Sturgeon Consults the Calendar

The First Minister's statement to parliament was uncomfortable for her but at least gives her a deadline. In the light of which, suggests Richard Parry, political observers might like to look at a calendar.  
Sometimes politics is a matter of managing the calendar and electoral cycle. Nicola Sturgeon’s statement to the Scottish Parliament on 27 June was uncomfortable for her, not least because Patrick Harvie positioned himself as keener on a push towards independence than she was. But she does get 15 months of relief from further half-measures about IndyRef2 – and, as Gordon Wilson warned her in his last major political intervention  (Herald, 14 March 2017) ‘half measures will fail’.
The next SNP action will be its response to the situation in autumn 2018, and here the First Minister will be able to use one insight from her now-defunct statement of 13 March – that Brexit on 30 March 2019 will require an agreement in autumn 2018 to allow European ratification, so creating a political fact on which judgment can be passed. On likely prospects this agreement will include substantial roll-forward of existing arrangements under the guise of a transition or implementation phase. The length of this phase would likely make it impossible to hold IndyRef 2 before the 2021 Holyrood elections if you accept the 2017 Conservative manifesto wording that it must be delayed ‘until the Brexit process has played out’ or even, on some readings, the SNP text ‘at the end of the Brexit process, when the final terms of the deal are known’. But equally a long transition phase would minimise the incompatibility of UK and EU arrangements and so address the objection to the new SNP timetable that it cannot secure seamless EU membership for Scotland. In place of that unrealistic objective there could now be a strategy of getting back into something the UK would de facto barely have left and in the knowledge of Irish arrangements for a soft border.   
On present evidence both the Scottish and European dreams of the SNP are fading.  But, as the police like to say, this is a fast-moving situation. Should the political context change, a 2020 referendum could still be promoted on what Gordon Wilson called a ‘who dares, wins’ approach. Even if lost, it might have the consolation of sidelining the constitution and so facilitating an anti-austerity Labour-SNP coalition in 2021, on the model of Wales in 2007 and Edinburgh Council in 2012.
The electoral cycle, so vital to the political process, has been in little-noticed legal flux. Under the Scottish Elections (Dates) Act 2016 the next Holyrood elections will be on 6 May 2021 but this is a second one-off extension of the normal Holyrood term of four years set by the Scotland Act 1998 which remains in force (in contrast, the Wales Act 2014 extended the normal term of the National Assembly to five years). Under the 2016 Act the next Scottish local elections will be in 2022 after a five-year term but the term thereafter will be four years. At Westminster, the terms of the Fixed-Term Parliaments Act 2011, which the Conservatives promised to repeal in their manifesto, now specify that the next UK General Election will be on 5 May 2022. To dissolve before that, a two-third majority of all MPs is required, or the inability of the House to give confidence to any government. With the management of time at the heart of the SNP’s approach to the referendum, the setting of the electoral calendar deserve more attention and debate.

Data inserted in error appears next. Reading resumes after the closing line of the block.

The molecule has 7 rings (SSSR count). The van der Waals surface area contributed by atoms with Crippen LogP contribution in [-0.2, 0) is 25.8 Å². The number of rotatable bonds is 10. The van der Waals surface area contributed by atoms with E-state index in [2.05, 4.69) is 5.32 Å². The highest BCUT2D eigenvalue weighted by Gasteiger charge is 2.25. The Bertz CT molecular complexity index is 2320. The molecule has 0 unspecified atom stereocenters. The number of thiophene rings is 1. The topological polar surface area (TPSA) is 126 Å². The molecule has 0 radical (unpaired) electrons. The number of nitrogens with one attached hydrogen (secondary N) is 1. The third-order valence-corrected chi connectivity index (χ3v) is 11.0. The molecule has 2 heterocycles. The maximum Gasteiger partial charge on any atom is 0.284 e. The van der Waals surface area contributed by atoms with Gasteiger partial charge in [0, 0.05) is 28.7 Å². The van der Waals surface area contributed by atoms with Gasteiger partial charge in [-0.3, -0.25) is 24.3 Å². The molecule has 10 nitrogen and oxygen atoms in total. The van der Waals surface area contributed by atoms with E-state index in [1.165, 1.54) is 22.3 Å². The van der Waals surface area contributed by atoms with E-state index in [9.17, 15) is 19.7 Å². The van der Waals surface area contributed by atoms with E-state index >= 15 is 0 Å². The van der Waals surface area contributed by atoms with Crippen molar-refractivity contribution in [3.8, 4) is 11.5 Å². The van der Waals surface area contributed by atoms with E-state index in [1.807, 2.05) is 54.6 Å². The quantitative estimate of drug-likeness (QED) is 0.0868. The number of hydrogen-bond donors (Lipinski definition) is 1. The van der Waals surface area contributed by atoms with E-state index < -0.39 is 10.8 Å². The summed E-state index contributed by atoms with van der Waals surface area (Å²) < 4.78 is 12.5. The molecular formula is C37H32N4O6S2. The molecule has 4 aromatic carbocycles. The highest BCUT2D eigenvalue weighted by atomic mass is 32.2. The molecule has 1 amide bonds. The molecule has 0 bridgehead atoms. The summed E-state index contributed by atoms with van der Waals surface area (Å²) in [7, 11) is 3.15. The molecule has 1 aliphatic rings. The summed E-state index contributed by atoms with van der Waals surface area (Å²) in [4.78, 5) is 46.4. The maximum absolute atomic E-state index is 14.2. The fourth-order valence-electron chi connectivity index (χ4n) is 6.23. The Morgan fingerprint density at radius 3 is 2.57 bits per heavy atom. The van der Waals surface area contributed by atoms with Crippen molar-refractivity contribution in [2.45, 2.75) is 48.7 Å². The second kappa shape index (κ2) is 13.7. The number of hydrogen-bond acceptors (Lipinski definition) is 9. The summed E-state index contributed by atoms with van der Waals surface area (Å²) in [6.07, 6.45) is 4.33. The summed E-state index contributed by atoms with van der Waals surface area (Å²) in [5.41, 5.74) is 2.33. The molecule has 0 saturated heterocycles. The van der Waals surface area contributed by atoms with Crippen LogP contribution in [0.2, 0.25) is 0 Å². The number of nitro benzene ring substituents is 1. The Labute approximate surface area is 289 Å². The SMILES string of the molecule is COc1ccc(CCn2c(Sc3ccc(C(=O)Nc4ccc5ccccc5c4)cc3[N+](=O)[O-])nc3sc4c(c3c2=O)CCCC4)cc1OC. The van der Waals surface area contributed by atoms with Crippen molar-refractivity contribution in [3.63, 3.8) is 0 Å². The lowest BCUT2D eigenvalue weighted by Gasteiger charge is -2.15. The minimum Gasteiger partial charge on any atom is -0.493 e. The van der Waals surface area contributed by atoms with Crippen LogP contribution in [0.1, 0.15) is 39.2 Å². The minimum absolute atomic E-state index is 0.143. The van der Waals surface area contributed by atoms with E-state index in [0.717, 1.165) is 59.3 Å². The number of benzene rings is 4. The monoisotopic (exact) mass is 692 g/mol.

Comments policy

All comments posted on the site via Disqus are automatically published. Additionally comments are sent to moderators for checking and removal if necessary. We encourage open debate and real time commenting on the website. The Centre on Constitutional Change cannot be held responsible for any content posted by users. Any complaints about comments on the site should be sent to

Richard Parry's picture
post by Richard Parry
University of Edinburgh
28th June 2017

Latest blogs

  • 10th August 2018

    Brexit is re-making the UK’s constitution under our noses. The territorial constitution is particularly fragile. Pursuing Brexit, Theresa May’s government has stumbled into deep questions about devolution.

  • 8th August 2018

    The UK in a Changing Europe has formed a new Brexit Policy Panel (BPP). The BPP is a cross-disciplinary group of over 100 leading social scientists created to provide ongoing analysis of where we have got to in the Brexit process, and to forecast where we are headed. Members of the UK in a Changing Europe Brexit Policy Panel complete a monthly survey addressing three key areas of uncertainty around Brexit: if —and when—the UK will leave the EU; how Brexit will affect British politics; and what our relationship with the EU is likely to look like in the future. The CCC participates on the Panel.

  • 2nd August 2018

    The House of Commons Public Administration and Constitutional Affairs Committee issued its report ‘Devolution and Exiting the EU: reconciling differences and building strong relationships’. Discussing its contents, Professor Nicola McEwen suggests that the report includes some practical recommendations, some of which were informed by CCC research. It also shines a light on some of the more difficult challenges ahead.

  • 31st July 2018

    The politicisation of Brexit, combined with deteriorating relations between London and Dublin, has created a toxic atmosphere in Northern Ireland, says Mary Murphy, which will require imagination and possibly new institutions to resolve.

  • 25th July 2018

    Given that there are many policy differences between Northern Ireland and other parts of the UK, asks Jonathan Evershed, why has customs policy been singled out as a red line by Unionists?

Read More Posts